INFORMATION ABOUT MAIZE:
WHAT IS MAIZE?
MAIZE ALSO KNOWN IN SOME ENGLISH COUNTRIES AS CORN,IS A LARGE GRAIN PLANT DOMESTICATED BY INDEGENOUS PEOPLE IN MISOAMERICA IN PREHISTORIC TIMES. THE LEAFY STALK EARS WHICH CONTAIN THE GRAIN,WHICH ARE SEEDS CALLED KERNELS.
STRUCTURE AND PHYSIOLOGY
The maize plant is often 2.5 m (meters) (8 ft) in height, though some natural strains can grow 12 m (40 ft). The stem has the appearance of a bamboo cane and is commonly composed of 20 internodes of 18 cm (7 in) length. A leaf grows from each node, which is generally 9 cm (3.5 in) in width and 120 cm (4 ft) in length.
Ears develop above a few of the leaves in the midsection of the plant, between the stem and leaf sheath, elongating by~ 3 mm/day, to a length of 18 cm (7 in) (60 cm/24 in being the maximum observed in the subspecies. They are female inflorsences, tightly enveloped by several layers of ear leaves commonly called husks. Certain varieties of maize have been bred to produce many additional developed ears. These are the source of the "baby corn" used as a vegetable in Asian cuisine
The apex of the stem ends in the tassel, an infloresence of male flowers. When the tassel is mature and conditions are suitably warm and dry, anthers on the tassel dehise and release pollen. Maize pollen is anemophilous (dispersed by wind), and because of its large settling velocity, most pollen falls within a few meters of the tassel.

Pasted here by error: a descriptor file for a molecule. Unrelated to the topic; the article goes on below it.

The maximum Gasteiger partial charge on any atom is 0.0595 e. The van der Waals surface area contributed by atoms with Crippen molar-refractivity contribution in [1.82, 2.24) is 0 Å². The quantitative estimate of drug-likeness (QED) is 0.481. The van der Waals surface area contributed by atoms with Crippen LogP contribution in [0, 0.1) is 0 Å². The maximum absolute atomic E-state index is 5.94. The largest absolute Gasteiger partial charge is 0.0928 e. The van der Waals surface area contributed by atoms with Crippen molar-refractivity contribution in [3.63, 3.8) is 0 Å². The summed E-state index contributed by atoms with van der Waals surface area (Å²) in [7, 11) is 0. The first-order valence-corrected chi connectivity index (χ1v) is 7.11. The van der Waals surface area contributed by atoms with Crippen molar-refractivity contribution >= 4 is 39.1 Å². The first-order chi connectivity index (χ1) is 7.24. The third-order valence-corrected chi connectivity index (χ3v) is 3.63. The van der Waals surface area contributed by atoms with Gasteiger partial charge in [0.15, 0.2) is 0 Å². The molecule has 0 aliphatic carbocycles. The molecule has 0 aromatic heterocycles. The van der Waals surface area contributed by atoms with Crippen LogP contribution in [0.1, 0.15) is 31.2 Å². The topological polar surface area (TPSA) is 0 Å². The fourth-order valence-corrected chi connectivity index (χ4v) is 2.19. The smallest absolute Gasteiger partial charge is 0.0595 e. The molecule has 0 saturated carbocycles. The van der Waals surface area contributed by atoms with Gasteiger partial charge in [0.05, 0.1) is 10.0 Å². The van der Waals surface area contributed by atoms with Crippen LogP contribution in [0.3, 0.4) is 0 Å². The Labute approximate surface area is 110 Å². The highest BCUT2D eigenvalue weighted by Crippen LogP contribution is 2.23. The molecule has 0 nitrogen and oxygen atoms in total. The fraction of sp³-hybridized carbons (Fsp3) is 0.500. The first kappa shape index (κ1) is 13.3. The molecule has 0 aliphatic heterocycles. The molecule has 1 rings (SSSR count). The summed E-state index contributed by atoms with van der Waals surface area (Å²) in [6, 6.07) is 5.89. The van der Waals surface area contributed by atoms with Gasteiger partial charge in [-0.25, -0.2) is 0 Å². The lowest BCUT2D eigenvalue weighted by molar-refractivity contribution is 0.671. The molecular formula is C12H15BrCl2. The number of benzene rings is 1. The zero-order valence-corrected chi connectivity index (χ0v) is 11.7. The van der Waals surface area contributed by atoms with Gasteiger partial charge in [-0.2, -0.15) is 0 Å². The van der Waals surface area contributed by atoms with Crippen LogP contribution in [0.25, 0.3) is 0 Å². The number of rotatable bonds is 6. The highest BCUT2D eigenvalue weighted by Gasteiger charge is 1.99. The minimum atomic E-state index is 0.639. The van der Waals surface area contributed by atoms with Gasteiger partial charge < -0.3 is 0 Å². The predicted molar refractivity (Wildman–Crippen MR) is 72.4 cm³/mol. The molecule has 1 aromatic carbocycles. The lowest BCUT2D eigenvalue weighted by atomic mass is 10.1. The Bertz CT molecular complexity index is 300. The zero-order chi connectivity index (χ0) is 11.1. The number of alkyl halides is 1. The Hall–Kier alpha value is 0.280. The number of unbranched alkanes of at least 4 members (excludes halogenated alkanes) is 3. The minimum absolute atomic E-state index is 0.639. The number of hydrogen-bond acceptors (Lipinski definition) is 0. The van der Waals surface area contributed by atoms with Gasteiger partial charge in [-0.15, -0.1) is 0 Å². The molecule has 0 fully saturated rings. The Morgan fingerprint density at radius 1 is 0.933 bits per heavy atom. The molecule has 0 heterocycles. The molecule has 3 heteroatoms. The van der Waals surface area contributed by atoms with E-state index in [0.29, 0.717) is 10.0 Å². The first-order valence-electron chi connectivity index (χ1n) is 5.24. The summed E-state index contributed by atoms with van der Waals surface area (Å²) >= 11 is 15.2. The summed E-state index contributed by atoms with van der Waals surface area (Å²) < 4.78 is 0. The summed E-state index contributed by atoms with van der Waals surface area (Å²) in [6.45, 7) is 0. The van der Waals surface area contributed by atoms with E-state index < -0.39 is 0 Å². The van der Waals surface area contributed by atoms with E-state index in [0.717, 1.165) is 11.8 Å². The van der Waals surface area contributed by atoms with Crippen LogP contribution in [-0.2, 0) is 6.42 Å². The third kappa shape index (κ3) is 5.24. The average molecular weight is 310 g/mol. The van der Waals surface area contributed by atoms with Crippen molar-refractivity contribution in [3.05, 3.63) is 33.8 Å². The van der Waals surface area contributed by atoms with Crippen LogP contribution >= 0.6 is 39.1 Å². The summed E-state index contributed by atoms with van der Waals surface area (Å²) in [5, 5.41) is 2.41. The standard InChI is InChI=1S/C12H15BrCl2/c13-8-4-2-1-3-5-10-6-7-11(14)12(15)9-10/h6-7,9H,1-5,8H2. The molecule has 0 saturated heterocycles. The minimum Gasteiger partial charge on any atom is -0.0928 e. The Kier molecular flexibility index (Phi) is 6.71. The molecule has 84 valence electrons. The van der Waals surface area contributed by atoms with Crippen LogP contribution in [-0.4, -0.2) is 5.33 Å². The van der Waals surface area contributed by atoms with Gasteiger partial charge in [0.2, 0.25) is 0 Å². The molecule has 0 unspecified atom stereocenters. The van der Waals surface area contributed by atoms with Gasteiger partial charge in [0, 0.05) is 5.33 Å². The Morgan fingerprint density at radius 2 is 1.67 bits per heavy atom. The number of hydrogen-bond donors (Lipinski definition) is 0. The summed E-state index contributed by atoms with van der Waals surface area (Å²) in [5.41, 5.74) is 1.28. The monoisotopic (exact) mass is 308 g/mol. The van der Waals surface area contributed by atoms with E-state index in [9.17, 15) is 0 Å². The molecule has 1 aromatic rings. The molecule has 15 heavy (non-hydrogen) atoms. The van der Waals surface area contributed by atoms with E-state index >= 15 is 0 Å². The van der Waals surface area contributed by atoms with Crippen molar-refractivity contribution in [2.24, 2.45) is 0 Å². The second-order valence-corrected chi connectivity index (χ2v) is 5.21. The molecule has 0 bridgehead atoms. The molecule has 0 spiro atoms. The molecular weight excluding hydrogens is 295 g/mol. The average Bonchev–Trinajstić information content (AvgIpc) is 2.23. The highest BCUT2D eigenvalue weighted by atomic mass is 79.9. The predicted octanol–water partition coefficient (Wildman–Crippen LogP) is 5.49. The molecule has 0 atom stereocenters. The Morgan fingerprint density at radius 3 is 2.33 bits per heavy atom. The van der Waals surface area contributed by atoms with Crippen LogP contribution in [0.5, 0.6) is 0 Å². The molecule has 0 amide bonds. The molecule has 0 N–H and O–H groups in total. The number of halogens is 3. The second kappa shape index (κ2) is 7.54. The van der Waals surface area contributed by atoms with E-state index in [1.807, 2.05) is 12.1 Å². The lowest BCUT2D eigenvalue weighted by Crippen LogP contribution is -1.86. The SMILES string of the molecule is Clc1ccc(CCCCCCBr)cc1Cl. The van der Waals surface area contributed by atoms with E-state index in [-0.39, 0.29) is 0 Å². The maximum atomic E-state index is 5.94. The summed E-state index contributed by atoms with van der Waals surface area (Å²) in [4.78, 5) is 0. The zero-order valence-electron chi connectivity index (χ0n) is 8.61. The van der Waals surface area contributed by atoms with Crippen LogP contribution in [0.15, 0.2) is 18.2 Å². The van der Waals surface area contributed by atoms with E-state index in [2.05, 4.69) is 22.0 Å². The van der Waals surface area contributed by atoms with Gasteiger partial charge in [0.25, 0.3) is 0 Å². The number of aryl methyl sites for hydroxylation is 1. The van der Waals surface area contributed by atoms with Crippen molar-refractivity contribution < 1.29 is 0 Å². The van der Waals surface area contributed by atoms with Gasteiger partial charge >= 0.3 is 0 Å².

Elongated stigmas,called silks, emerge from the whorl of husk leaves at the end of the ear. They are often pale yellow and 7 in (178 mm) in length, like tufts of hair in appearance. At the end of each is a carpel, which may develop into a "kernel" if fertilized by a pollen grain. The pericrap of the fruit is fused with the seed coat referred to as "caryopsis", typical of the grasses, and the entire kernel is often referred to as the seed. The cob is close to a multiple fruit in structure, except that the individual fruits (the kernels) never fuse into a single mass. The grains are about the size of peas, and adhere in regular rows around a white, pithy substance, which forms the ear (maximum size of kernel in subspecies is reputedly 2.5 cm/1. An ear commonly holds 600 kernels. They are of various colors: blackish, bluish-grey, purple, green, red, white and yellow. When ground into flour maize yields more flour with much less bran than wheat does. It lacks the protein gluten of wheat and, therefore, makes baked goods with poor rising capability. A genetic variant that accumulates more sugar and less starch in the ear is consumed as a vegetable and is called sweet corn. Young ears can be consumed raw, with the cob and silk, but as the plant matures (usually during the summer months), the cob becomes tougher and the silk dries to inedibility. By the end of the growing season the kernels dry out and become difficult to chew without cooking them tender first in boiling water.